The new American Legion Post 6 will host plenty of meaningful ceremonies over the years, but none will be happier than Maj. Elmer Hughes’ 100th birthday party this past March.
As Elmer entered the post home, the sergeant-at-arms clanged the post’s ship’s bell, and his fellow members stood to salute him. Everyone enjoyed a special tres leches cake filled with strawberries and pineapple and topped with colorful whipped cream roses.
Elmer may be 100 years old, but he remembers his idyllic childhood on Maryland’s Eastern Shore like it was yesterday. Born in 1921 in the village of Tyaskin, Maryland, Elmer recalls days spent on the Nanticoke River. “I grew up sort of a Tom Sawyer-type kid and took joy in boating, fishing, crabbing and swimming. You name it, I did it,” he says with a touch of boyish glee in his voice.
Those halcyon days ended abruptly his junior year of high school when Elmer’s father died. The family lost their house and moved to Delaware during the Great Depression. Unable to find work, Elmer joined the service. He expressed interest in joining the artillery, but the recruiting sergeant had a quota for the Air Force and talked him into it. Soon enough, he was flying B-18s on anti-submarine patrols out of Puerto Rico.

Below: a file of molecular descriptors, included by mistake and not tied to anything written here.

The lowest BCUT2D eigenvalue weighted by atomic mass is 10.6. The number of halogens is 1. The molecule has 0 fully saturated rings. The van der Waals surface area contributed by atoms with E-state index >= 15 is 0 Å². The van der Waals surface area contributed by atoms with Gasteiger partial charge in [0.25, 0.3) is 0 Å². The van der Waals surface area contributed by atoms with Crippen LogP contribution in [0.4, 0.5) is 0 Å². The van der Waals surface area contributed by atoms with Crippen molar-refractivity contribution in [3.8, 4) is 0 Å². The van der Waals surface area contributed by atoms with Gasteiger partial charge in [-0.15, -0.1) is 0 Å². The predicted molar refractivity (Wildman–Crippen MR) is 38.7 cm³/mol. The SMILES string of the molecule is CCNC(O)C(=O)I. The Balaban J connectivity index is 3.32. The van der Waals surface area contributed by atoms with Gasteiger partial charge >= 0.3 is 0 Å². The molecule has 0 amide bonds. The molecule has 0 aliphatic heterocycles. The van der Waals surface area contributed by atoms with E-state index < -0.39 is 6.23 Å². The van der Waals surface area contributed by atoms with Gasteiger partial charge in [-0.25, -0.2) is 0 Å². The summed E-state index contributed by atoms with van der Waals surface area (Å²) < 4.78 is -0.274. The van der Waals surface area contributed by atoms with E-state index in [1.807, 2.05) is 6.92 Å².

After a stretch with a squadron based in Guatemala City, Guatemala, flying eight-hour patrols in the Pacific, Elmer went to India with the 20th Bomber Command. Grounded due to a vision problem, he inspected all equipment on three squadrons of B-29 aircraft there.
“We operated [over the Himalayas] with forward bases in China,” he remembers. “We would ferry gas and bombs for several days up to A1 [base] in China and then fly up to China, refuel, load bombs and make a strike on the mainland in Japan, and back to A1, and back home. It was quite a cumbersome way of handling things.”
As WWII drew to a close, Elmer returned to Maryland through the Green Project and was discharged just before V-J Day in 1945. After getting married to his wife, Kit, Elmer re-enlisted and she joined him, enlisting herself. They would raise three sons together and move back and forth between North Carolina and Maryland over the years, but Chapel Hill became their home.
Kit taught reading and English for Orange County Schools for 24 years. Elmer became a real estate and insurance broker and retired from the service as a major in 1976. After a transient youth, he has enjoyed seeing Chapel Hill’s growth over a half-century.